Question Why dont we have odd numbers of cores ?

Mrgr74

Commendable
Just curious ,

Why no one is making CPUs with odd numbers of cores ? like 3 ,5 7 ,9 , 15 , 31cores?
Hi @nofanneeded

AMD did with their Tri core CPU's. As with any CPU really, but in years past, AMD was known for some of their CPU's having some of their cores locked, namely their earlier unlocked "Black Edition" (Tho those CPU's weren't only known for this) CPU's being able to be unlocked if paired with the correct motherboard and a healthy dose of luck.

Such as the AMD dual Core 7750 BE. There were a TON of people that were able to "unlock" an additional 2 cores on this particular CPU. Sadly while I still have my 7750 BE (and it still works) I was unable to get the additional 2 cores to run stable and so kept it "locked" at the stock 2. I remember I spent BANK on the mobo as well. I remember I drove 90 minutes to pick it up at a Fry's in another city. The name of it eludes me but I have it as well locked away in storage.

As for other odd # of CPU's, they are out there. I would hazard a guess that they are not a good overall use of silicone during the manufacturing process. If memory serves I heard ARM Cortex utilizes a 3 core processor but I'd have to google it to verify.
 
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Just curious ,

Why no one is making CPUs with odd numbers of cores ? like 3 ,5 7 ,9 , 15 , 31cores?
In a way we do see an odd number of cores because the CCX's in a 3600 and 3900 have three cores each; but with two CCX's per CCD the odd number gets doubled. And doubled again with a 3900's two CCD's.

But of course the 4th core is still there in the CCX, just disabled because it didn't meet 'standard' for CPU performance. So I wonder if it has to do with design efficiency. It's obvious that one core is not going to cut it so 2 is the minimum to design around. That 2-core 'pattern' includes the design features and optimizations needed to access shared resources (caches, mainly) and becomes a building block, duplicated as needed to build the desired processor.

2 core building blocks, doubled in a CCX, further offers more options to harvest as many dies as possible for manufacturing efficiency which in turn allows marketing to create a segmented product line.
 
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Mr.Spock

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Dec 8, 2019
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single core CPUs are by definition odd. those still exist, Samsung SSDs had a 3-core controller, Athlon X3's have been produced.
but the short story is easier to load balance with 2 or multiples of two - the beauty of XOR.
 

jasonf2

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Oct 11, 2015
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While there is nothing keeping it from happening on a technical basis so much optimization was done for 4 core systems that odd core counts potential may be underutilized by some software. In parallelization you "split" the processes into multiple threads. Developers optimize as much as possible. As most core counts are even breaking loads out into even thread counts will give you optimal performance in most cases. Also good die layout depends on packing as much stuff on a chip as possible. Having even numbers of cores makes for more efficient layout when the cores are the same. Odd core count has been more prevalent when big little core sets are used or cores are purposely disabled for yield. This is again due to silicon use efficiency where one big one stacks well against two small ones. In yield cases there are more than likely still even cores on the die, just disabled.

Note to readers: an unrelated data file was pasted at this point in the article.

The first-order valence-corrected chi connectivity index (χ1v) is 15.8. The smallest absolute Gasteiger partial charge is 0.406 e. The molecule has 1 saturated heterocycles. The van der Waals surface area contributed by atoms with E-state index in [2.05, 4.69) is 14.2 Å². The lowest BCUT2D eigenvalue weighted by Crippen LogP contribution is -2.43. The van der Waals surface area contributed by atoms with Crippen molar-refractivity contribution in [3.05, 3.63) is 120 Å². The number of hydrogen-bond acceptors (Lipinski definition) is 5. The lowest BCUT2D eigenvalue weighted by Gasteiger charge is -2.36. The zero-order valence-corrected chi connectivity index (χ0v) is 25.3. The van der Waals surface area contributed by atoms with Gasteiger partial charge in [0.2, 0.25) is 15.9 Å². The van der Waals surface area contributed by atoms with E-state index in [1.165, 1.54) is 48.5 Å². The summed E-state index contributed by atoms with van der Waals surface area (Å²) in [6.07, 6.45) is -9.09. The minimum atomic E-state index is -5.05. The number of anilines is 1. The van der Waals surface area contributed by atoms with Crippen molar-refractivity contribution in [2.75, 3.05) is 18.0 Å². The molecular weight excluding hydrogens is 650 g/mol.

Everything in computers is generally a power of 2--2,4,8,16,32,64,128,256,512,1024,2048,4096,16384,32768,65536,etc. (all I could do from memory :D)

Now if you have 3 cores you would be trying to divide these power of 2 numbers by 3. Some of these work well, but others are really messy so it doesn't make as much sense as a 2/4/6/8/10/12/etc core system.
 
Hi @nofanneeded

AMD did with their Tri core CPU's. As with any CPU really, but in years past, AMD was known for some of their CPU's having some of their cores locked, namely their earlier unlocked "Black Edition" (Tho those CPU's weren't only known for this) CPU's being able to be unlocked if paired with the correct motherboard and a healthy dose of luck.

Such as the AMD dual Core 7750 BE. There were a TON of people that were able to "unlock" an additional 2 cores on this particular CPU. Sadly while I still have my 7750 BE (and it still works) I was unable to get the additional 2 cores to run stable and so kept it "locked" at the stock 2. I remember I spent BANK on the mobo as well. I remember I drove 90 minutes to pick it up at a Fry's in another city. The name of it eludes me but I have it as well locked away in storage.

As for other odd # of CPU's, they are out there. I would hazard a guess that they are not a good overall use of silicone during the manufacturing process. If memory serves I heard ARM Cortex utilizes a 3 core processor but I'd have to google it to verify.
Exactly, even x3 processors were actually 4 core with one disabled/deactivated (in various ways) because they didn't make it as "healthy" at same standards as other cores. If they were not far off they could usually be activated using some higher voltage if BIOS would allow it.
 

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